Tuesday, December 13, 2005


WebWar2.0 Continues with Yahoo Widgets

The following from Yahoo is a good overview of Yahoo Widgets

The Yahoo! Widget Engine (formerly known as Konfabulator) is a JavaScript runtime engine for Windows and Mac OS X that lets you run little files called Widgets that can do pretty much whatever you want them to. Widgets can be alarm clocks, calculators, can tell you your WiFi signal strength, will fetch the latest stock quotes for your preferred symbols, and even give your current local weather.

What sets Yahoo! Widget Engine apart from other scripting applications is that it takes full advantage of today's advanced graphics. This allows Widgets to blend fluidly into your desktop without the constraints of traditional window borders. Toss in some sliding and fading, and these little guys are right at home in Windows XP and Mac OS X.

The format for these Widgets is completely open and easy to learn so creating your own Widgets is an extremely easy task.

For the "skinning" crowd, Yahoo! Widget Engine is a dream come true. You can easily change the look, feel, layout, even functionality of a Widget so that it matches your lifestyle, your desktop, or the pants or skirt you have on that day.

A Little History...
Some time in early 2000 Arlo Rose came up with an idea for a cool little application. It would use XML to structure images, and a scriptable language, like Perl, in such a way that someone who knew the basics of Perl could put together cool little mini-applications. The goal was that these mini-applications would just sit around on your desktop looking pretty, while providing useful feedback.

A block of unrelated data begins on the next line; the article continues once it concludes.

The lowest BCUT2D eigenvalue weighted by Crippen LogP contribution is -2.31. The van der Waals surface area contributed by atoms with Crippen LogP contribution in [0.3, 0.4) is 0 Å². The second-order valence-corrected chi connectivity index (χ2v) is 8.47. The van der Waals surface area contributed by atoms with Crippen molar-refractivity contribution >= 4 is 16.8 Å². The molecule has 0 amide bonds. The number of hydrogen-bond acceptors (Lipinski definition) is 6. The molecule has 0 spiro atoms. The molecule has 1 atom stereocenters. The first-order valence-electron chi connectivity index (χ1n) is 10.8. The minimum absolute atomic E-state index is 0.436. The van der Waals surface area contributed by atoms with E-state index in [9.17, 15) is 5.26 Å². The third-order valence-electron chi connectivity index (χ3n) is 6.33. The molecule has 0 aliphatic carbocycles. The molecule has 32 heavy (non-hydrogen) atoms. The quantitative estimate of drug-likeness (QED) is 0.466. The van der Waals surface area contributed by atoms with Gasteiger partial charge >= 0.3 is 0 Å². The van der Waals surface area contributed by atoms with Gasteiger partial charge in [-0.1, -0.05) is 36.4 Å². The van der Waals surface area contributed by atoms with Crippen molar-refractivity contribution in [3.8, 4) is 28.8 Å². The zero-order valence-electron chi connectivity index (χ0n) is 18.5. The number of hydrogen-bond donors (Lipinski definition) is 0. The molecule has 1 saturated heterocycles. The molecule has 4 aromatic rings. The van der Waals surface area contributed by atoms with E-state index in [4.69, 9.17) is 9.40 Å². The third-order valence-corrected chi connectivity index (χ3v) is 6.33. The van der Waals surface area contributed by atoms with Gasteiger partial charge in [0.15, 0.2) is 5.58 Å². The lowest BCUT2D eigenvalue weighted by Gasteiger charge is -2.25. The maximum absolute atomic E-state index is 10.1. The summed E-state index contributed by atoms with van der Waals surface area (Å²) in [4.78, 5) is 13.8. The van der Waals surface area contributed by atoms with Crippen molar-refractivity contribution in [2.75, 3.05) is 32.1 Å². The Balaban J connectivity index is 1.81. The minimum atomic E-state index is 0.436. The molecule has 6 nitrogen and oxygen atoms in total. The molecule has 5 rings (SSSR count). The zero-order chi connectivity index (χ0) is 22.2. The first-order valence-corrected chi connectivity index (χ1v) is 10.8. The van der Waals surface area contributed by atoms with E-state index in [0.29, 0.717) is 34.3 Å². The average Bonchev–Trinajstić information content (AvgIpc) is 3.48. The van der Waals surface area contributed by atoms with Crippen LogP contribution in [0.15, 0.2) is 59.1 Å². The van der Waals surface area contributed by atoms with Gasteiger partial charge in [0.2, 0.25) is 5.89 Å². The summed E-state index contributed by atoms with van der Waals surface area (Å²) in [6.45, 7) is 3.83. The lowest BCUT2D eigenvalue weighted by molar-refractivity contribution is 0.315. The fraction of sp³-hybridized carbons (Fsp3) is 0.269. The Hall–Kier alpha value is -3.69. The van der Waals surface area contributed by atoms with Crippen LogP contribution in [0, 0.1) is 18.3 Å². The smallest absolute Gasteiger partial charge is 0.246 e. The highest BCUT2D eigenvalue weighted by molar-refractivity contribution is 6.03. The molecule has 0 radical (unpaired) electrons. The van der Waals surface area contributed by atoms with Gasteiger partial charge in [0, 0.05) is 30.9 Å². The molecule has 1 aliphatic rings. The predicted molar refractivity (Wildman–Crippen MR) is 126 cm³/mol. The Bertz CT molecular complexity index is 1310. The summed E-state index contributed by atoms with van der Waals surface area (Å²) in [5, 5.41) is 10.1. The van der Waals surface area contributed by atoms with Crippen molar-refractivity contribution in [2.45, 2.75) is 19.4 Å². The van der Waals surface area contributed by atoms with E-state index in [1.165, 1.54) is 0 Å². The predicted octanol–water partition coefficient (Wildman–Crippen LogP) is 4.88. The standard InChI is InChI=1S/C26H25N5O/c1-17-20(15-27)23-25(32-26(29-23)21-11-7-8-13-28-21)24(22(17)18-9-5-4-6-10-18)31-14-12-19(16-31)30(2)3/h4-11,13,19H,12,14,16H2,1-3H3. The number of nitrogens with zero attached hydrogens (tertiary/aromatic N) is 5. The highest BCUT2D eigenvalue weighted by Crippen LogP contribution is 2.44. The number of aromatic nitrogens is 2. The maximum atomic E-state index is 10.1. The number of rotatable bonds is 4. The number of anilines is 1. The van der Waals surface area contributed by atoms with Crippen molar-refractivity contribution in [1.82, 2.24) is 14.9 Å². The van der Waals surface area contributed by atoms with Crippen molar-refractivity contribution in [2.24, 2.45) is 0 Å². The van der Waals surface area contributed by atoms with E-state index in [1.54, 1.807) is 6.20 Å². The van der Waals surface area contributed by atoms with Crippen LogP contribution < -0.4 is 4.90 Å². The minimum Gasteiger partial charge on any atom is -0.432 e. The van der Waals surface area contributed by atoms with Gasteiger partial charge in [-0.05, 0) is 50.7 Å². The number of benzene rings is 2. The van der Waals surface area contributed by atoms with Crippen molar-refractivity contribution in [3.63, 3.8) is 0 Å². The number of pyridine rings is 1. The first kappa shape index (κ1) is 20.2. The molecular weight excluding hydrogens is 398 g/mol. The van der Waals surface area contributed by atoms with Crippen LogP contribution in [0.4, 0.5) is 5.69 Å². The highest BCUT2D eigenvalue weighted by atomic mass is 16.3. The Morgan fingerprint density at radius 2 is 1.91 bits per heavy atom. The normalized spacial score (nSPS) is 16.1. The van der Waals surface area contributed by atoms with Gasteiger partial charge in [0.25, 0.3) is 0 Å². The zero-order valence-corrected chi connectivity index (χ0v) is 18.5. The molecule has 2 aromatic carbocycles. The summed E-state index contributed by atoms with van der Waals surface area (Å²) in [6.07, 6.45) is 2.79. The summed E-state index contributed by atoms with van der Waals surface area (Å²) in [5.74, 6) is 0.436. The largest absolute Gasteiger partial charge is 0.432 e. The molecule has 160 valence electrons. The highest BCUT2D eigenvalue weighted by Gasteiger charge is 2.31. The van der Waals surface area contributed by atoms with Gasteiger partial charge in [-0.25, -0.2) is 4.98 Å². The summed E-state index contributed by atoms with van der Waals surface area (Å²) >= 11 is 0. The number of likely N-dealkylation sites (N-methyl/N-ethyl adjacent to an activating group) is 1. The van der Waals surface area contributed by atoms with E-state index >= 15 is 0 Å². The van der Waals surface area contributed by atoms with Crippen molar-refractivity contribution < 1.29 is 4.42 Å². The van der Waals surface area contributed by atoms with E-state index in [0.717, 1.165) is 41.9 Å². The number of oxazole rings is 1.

All he ever really wanted was to have a cool looking battery monitor and something that told him the weather, but he knew the possibilities for something like this could potentially be limitless.

Fast forward a couple of years when Arlo began working with Perry Clarke at Sun Microsystems. Over lunch one afternoon Arlo gave Perry the basics of this dream app. Perry suggested that JavaScript would be far easier for people to digest. He was right. It's the basis for Flash's ActionScript, and Adobe's scripting engine for Photoshop. Of all the choices, JavaScript made the most sense. Shortly after that lunch, the two began to spend their nights and weekends making this thing a reality.

It looks a lot like Apple Dashboard and Google desktop. Clearly it is a complementary offering on operating systems (WindowsXP and Macintosh OS) but increasingly taking over important parts of the operating system. Making it cross-platform across Windows and Mac, Yahoo is seeking to be the bridge (platform agnostic) and competing against Google.

WebWar 2.0 continues..

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